"Returning now to the priority aspects we find that RCA had proceeded in this manner. Within a few days before July 8, 1949 Brown had divided the work to be done on the projected color television system into a number of assignments. A sheet in evidence as Bedford Exhibit L, dated 7/8/49, is a list of assignments by ordinal, title, and personnel. Assignment 1 is `Derivation of Sampling Pulses from Horizontal Pulses A. C. Schroeder, E. Robinson.' Assignment 7 is `Theory Group' with personnel including A. V. Bedford. Assignment 13 is `Derivation of Sampling Pulses by other means than (1) L. A. Barton.'
* * * * * *
"Burns and Werenfels were assigned to assist Barton, and Barton put Burns on the problem of building the transmitter portion of the burst system, which they came to call a `burst maker' and put Werenfels on the problem of building the receiver portion of the system. By the end of July, Burns had completed a burst maker and made a circuit diagram of it. While Burns was on vacation Barton made another burst maker designated No. 2. Werenfels completed a `burst user' intended as a receiver part and made a circuit diagram of it on August 22, 1949. Thereafter other burst users were constructed by Burns and by Burns and Keizer, the latter joining the work in late November. On a day in December, said to be the nineteenth although there seems to be a little uncertainty as to the exact day, a test or demonstration was conducted using a flying spot scanner to develop a picture signal, burst maker No. 2 with some transmitting equipment, and a color receiver having in it the circuit of Bedford Exhibit HH which was the 3rd burst receiver made, further modified by the reduction of tube complement from 13 to 12. The output of the transmitter equipment, whatever it all was besides what we have specifically mentioned, was channeled to the receiver in another room.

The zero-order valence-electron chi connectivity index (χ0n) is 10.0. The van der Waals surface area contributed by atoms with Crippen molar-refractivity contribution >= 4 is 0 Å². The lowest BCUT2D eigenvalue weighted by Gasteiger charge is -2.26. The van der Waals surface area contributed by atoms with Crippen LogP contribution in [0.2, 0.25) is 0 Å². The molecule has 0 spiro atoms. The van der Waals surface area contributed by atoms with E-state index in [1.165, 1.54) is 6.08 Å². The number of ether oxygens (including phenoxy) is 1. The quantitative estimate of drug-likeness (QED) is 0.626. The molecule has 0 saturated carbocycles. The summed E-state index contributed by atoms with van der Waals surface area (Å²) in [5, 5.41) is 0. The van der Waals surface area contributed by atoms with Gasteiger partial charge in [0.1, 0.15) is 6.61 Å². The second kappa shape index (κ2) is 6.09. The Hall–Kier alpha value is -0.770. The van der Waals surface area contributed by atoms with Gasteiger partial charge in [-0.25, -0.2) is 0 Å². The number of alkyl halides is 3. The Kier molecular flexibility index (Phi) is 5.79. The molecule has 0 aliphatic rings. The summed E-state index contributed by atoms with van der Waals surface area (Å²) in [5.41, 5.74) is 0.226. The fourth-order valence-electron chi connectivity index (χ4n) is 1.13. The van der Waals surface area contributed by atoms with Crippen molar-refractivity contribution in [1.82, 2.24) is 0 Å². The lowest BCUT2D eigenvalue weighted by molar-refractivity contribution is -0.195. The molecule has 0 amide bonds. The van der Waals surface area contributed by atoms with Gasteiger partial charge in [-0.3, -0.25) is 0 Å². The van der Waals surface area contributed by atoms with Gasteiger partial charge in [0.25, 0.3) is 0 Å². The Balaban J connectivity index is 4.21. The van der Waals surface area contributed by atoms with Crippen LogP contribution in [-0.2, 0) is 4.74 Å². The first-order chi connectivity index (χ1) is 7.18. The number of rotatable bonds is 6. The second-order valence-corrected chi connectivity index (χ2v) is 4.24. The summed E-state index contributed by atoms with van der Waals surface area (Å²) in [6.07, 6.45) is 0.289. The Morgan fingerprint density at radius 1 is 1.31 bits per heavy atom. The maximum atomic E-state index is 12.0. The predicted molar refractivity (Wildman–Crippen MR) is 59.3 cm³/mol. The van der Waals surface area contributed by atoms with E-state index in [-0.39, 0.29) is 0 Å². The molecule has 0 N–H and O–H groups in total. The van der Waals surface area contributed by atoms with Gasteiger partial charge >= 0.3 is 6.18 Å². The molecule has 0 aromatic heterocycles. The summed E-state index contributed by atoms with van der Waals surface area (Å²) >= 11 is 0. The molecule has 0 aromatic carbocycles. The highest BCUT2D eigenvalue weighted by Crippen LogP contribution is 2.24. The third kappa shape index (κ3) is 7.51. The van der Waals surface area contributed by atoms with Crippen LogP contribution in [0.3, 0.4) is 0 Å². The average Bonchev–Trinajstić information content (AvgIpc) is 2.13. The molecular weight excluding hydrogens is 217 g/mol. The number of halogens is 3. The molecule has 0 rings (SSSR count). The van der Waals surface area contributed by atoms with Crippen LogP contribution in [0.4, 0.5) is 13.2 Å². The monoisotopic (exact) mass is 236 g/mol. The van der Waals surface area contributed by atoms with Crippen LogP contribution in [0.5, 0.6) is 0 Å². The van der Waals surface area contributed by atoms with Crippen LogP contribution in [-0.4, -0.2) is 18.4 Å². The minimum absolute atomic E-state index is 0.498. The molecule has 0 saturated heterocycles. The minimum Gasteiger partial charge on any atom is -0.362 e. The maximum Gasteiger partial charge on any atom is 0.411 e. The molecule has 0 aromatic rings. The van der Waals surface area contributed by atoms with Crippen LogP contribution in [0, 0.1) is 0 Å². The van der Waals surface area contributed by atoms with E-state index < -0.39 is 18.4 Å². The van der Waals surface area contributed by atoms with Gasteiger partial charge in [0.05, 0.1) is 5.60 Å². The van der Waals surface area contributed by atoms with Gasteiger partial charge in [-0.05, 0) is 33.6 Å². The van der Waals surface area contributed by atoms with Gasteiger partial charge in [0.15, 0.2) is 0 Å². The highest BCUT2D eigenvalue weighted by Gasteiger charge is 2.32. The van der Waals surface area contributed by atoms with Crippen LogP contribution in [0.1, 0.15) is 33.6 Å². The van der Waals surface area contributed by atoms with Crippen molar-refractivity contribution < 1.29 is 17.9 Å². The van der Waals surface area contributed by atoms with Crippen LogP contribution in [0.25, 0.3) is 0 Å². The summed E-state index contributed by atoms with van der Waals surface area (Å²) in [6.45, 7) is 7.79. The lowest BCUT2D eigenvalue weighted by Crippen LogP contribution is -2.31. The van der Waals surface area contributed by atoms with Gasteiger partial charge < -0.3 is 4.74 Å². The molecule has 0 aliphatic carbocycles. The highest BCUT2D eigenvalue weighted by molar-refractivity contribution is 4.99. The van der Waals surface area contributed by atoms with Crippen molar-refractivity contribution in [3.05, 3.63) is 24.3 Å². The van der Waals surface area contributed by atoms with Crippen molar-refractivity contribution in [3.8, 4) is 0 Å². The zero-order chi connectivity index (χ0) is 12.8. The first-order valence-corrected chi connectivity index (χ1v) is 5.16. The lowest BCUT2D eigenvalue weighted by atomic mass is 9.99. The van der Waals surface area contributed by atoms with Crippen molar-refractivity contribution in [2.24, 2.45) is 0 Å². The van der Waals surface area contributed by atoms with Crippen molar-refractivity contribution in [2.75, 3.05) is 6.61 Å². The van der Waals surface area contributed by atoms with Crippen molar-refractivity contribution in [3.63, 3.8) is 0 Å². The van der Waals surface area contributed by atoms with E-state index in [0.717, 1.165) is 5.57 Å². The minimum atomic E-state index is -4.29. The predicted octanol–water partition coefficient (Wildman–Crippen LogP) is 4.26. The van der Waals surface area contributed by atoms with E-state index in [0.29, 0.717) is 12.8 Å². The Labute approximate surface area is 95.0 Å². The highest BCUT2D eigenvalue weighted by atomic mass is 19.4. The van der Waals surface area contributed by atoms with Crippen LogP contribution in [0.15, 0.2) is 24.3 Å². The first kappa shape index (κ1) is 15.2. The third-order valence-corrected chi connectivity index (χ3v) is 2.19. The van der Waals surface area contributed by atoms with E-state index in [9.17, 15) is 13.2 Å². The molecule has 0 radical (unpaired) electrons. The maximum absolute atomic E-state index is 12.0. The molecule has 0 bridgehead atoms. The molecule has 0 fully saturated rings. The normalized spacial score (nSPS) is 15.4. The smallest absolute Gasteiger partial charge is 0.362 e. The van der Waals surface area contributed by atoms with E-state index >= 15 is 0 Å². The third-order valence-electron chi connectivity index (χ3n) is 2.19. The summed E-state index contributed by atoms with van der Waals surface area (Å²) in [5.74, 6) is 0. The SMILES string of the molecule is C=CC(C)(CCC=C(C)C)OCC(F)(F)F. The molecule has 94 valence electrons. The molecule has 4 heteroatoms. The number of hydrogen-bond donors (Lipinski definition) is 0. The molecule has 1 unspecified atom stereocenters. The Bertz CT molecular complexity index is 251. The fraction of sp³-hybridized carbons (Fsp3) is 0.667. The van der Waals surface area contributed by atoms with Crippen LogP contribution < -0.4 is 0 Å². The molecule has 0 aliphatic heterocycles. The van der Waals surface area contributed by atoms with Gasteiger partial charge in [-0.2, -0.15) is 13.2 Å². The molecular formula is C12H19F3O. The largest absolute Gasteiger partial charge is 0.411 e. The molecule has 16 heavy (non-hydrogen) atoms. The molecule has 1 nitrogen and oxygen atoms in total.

"On December 22, 1949, Bedford signed a `Patent Disclosure Date Sheet,' Bedford exhibit A, which was received by the RCA patent department the next day."
The board held that Bedford had not proven a conception prior to October 5, 1949, the date of conception conceded to Boothroyd et al. In so holding, the board stated that: